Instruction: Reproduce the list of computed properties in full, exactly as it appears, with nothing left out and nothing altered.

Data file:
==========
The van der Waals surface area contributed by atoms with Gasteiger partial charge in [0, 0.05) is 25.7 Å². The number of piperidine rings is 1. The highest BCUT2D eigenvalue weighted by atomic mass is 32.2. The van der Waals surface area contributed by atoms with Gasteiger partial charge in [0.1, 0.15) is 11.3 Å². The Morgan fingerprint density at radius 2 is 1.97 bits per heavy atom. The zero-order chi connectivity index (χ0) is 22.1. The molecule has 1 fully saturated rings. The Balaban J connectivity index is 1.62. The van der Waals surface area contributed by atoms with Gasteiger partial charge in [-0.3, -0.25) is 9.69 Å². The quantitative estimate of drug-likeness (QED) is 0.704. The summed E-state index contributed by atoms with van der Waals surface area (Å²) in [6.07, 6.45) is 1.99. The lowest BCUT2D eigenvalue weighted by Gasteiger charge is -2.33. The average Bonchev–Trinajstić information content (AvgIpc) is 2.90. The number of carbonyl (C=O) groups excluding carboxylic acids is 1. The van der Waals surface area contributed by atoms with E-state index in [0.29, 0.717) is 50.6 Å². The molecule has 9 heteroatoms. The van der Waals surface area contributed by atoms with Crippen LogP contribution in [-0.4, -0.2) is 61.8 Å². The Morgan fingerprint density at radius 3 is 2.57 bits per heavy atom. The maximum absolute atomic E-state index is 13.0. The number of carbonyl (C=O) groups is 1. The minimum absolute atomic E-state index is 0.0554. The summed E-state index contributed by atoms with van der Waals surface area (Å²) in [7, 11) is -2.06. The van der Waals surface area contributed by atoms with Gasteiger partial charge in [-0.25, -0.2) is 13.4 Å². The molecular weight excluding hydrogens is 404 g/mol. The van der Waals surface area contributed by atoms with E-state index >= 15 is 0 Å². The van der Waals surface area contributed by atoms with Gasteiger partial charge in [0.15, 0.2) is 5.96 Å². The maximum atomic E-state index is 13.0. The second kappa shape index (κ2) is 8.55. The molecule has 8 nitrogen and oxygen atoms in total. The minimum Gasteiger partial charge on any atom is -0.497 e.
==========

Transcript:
The van der Waals surface area contributed by atoms with Gasteiger partial charge in [0, 0.05) is 25.7 Å². The number of piperidine rings is 1. The highest BCUT2D eigenvalue weighted by atomic mass is 32.2. The van der Waals surface area contributed by atoms with Gasteiger partial charge in [0.1, 0.15) is 11.3 Å². The Morgan fingerprint density at radius 2 is 1.97 bits per heavy atom. The zero-order chi connectivity index (χ0) is 22.1. The molecule has 1 fully saturated rings. The Balaban J connectivity index is 1.62. The van der Waals surface area contributed by atoms with Gasteiger partial charge in [-0.3, -0.25) is 9.69 Å². The quantitative estimate of drug-likeness (QED) is 0.704. The summed E-state index contributed by atoms with van der Waals surface area (Å²) in [6.07, 6.45) is 1.99. The lowest BCUT2D eigenvalue weighted by Gasteiger charge is -2.33. The average Bonchev–Trinajstić information content (AvgIpc) is 2.90. The number of carbonyl (C=O) groups excluding carboxylic acids is 1. The van der Waals surface area contributed by atoms with E-state index in [0.29, 0.717) is 50.6 Å². The molecule has 9 heteroatoms. The van der Waals surface area contributed by atoms with Crippen LogP contribution in [-0.4, -0.2) is 61.8 Å². The Morgan fingerprint density at radius 3 is 2.57 bits per heavy atom. The maximum absolute atomic E-state index is 13.0. The number of carbonyl (C=O) groups is 1. The minimum absolute atomic E-state index is 0.0554. The summed E-state index contributed by atoms with van der Waals surface area (Å²) in [7, 11) is -2.06. The van der Waals surface area contributed by atoms with Gasteiger partial charge in [-0.25, -0.2) is 13.4 Å². The molecular weight excluding hydrogens is 404 g/mol. The van der Waals surface area contributed by atoms with E-state index >= 15 is 0 Å². The van der Waals surface area contributed by atoms with Gasteiger partial charge in [0.15, 0.2) is 5.96 Å². The maximum atomic E-state index is 13.0. The second kappa shape index (κ2) is 8.55. The molecule has 8 nitrogen and oxygen atoms in total. The minimum Gasteiger partial charge on any atom is -0.497 e.